The one thing Amazon has that Walmart doesn't, though, is a platform of more than 100 million paying Prime members that it can target with exclusive deals, and who are likely willing to pay a little more on Prime Wardrobe, for example.
The key things to watch for this Prime Day are which apparel brands Amazon favors over others (i.e. with promotions and flashy ads), and what shoppers are seen flocking to on the website during the deals marathon. If more women visit Amazon for "night out dresses," for example, then the company is successfully broadening the scope of what it offers and how that offering is perceived.
"Amazon is strategically (and wisely) focusing on basics and value-oriented product – consistent with its emphasis on fast moving consumable goods (FMCG) that work well on its distribution platform," Evercore ISI analyst Omar Saad said in a note to clients published in June. "These are largely lower margin business, so it is also not surprising to see Amazon pushing hard to rapidly expand its private label offerings..."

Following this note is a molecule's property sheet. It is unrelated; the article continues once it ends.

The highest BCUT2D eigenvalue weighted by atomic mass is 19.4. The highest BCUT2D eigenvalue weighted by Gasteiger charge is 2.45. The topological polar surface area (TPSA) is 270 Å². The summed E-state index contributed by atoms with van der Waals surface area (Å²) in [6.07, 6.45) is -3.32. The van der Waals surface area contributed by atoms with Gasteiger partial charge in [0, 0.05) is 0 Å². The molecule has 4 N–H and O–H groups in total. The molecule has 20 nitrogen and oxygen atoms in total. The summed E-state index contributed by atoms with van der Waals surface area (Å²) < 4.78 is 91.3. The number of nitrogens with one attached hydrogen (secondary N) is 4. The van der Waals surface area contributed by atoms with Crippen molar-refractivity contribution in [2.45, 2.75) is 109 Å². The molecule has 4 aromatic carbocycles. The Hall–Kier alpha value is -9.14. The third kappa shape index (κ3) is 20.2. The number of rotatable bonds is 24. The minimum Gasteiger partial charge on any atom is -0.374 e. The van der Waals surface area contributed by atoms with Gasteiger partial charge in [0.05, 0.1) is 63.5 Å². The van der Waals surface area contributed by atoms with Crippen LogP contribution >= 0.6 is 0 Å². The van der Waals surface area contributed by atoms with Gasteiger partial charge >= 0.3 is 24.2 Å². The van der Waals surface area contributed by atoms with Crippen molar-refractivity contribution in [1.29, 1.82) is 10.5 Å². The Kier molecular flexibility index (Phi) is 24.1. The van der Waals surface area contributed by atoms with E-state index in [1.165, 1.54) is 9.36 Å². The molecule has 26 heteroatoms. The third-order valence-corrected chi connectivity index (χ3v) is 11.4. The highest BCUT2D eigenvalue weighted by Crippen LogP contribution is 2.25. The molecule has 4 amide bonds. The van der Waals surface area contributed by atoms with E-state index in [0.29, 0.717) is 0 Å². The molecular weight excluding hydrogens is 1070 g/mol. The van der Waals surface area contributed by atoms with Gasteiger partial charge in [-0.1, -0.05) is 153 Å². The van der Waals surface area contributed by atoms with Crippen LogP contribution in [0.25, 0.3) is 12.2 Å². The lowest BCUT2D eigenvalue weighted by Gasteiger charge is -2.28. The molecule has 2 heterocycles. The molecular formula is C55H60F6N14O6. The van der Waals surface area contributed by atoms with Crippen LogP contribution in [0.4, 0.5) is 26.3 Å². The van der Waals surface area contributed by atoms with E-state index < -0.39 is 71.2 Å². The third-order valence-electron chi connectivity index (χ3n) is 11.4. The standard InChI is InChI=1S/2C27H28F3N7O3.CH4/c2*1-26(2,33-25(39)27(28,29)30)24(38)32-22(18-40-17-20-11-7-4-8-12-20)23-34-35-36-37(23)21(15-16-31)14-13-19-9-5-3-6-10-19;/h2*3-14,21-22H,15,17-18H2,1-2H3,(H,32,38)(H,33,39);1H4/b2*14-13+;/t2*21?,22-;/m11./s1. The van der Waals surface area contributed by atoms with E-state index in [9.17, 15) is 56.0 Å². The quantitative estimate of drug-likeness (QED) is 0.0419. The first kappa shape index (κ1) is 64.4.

However, according to Saad, "the challenge will be the value proposition of Amazon private label as there are already a huge number of brands and retailers selling value-oriented basic apparel at equal or lower prices (Old Navy, Target, Walmart, H&M, Uniqlo, Primark, etc.)."
That's in addition to the fact that Amazon lacks heritage, expertise, an existing store base and distribution system when it comes to softlines, or apparel, he said.
Should Amazon become the No. 1 apparel retailer in the U.S., as Morgan Stanley has predicted it will, the company will need to steal more market share from ailing department stores, bring other outside clothing brands to its website and make sure a handful of its in-house brands continue to outperform in a niche space, like Lark & Ro is trying to do in women's work wear, as one example.
Amazon is also later this year set to open up a new office in Manhattan, located aside the giant Hudson Yards development project. The company has said it will house a fashion team there, in the heart of downtown New York.
Amazon shares hit a record high Monday morning ahead of Prime Day kicking off at 3 p.m. ET.